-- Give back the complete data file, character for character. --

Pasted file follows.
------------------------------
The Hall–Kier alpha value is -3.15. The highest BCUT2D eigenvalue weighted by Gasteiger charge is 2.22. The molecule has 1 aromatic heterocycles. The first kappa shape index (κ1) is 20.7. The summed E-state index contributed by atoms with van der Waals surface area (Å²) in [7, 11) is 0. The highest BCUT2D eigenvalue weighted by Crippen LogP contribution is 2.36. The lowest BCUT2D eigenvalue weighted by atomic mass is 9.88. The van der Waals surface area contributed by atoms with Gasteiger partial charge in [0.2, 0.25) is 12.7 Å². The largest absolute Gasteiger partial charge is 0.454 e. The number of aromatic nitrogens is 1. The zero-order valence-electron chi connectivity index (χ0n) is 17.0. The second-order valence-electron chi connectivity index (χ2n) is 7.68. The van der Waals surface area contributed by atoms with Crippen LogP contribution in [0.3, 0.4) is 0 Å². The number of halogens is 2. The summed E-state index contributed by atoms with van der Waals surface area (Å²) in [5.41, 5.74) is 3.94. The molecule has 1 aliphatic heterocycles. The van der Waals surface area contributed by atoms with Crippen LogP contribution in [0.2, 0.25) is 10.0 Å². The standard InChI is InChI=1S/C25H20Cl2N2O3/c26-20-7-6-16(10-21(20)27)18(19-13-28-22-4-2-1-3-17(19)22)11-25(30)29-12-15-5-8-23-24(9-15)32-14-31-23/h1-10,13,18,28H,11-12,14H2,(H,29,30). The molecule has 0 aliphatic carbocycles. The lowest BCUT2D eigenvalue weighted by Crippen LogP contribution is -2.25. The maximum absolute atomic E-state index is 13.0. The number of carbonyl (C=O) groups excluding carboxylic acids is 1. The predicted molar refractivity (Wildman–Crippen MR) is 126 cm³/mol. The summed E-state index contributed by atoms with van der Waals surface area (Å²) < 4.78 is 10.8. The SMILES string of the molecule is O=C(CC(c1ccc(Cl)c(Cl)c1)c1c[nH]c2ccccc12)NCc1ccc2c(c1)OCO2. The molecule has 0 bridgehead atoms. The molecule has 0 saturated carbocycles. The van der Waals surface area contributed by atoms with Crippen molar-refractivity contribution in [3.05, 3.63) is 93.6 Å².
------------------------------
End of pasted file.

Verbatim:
The Hall–Kier alpha value is -3.15. The highest BCUT2D eigenvalue weighted by Gasteiger charge is 2.22. The molecule has 1 aromatic heterocycles. The first kappa shape index (κ1) is 20.7. The summed E-state index contributed by atoms with van der Waals surface area (Å²) in [7, 11) is 0. The highest BCUT2D eigenvalue weighted by Crippen LogP contribution is 2.36. The lowest BCUT2D eigenvalue weighted by atomic mass is 9.88. The van der Waals surface area contributed by atoms with Gasteiger partial charge in [0.2, 0.25) is 12.7 Å². The largest absolute Gasteiger partial charge is 0.454 e. The number of aromatic nitrogens is 1. The zero-order valence-electron chi connectivity index (χ0n) is 17.0. The second-order valence-electron chi connectivity index (χ2n) is 7.68. The van der Waals surface area contributed by atoms with Crippen LogP contribution in [0.3, 0.4) is 0 Å². The number of halogens is 2. The summed E-state index contributed by atoms with van der Waals surface area (Å²) in [5.41, 5.74) is 3.94. The molecule has 1 aliphatic heterocycles. The van der Waals surface area contributed by atoms with Crippen LogP contribution in [0.2, 0.25) is 10.0 Å². The standard InChI is InChI=1S/C25H20Cl2N2O3/c26-20-7-6-16(10-21(20)27)18(19-13-28-22-4-2-1-3-17(19)22)11-25(30)29-12-15-5-8-23-24(9-15)32-14-31-23/h1-10,13,18,28H,11-12,14H2,(H,29,30). The molecule has 0 aliphatic carbocycles. The lowest BCUT2D eigenvalue weighted by Crippen LogP contribution is -2.25. The maximum absolute atomic E-state index is 13.0. The number of carbonyl (C=O) groups excluding carboxylic acids is 1. The predicted molar refractivity (Wildman–Crippen MR) is 126 cm³/mol. The summed E-state index contributed by atoms with van der Waals surface area (Å²) < 4.78 is 10.8. The SMILES string of the molecule is O=C(CC(c1ccc(Cl)c(Cl)c1)c1c[nH]c2ccccc12)NCc1ccc2c(c1)OCO2. The molecule has 0 bridgehead atoms. The molecule has 0 saturated carbocycles. The van der Waals surface area contributed by atoms with Crippen molar-refractivity contribution in [3.05, 3.63) is 93.6 Å².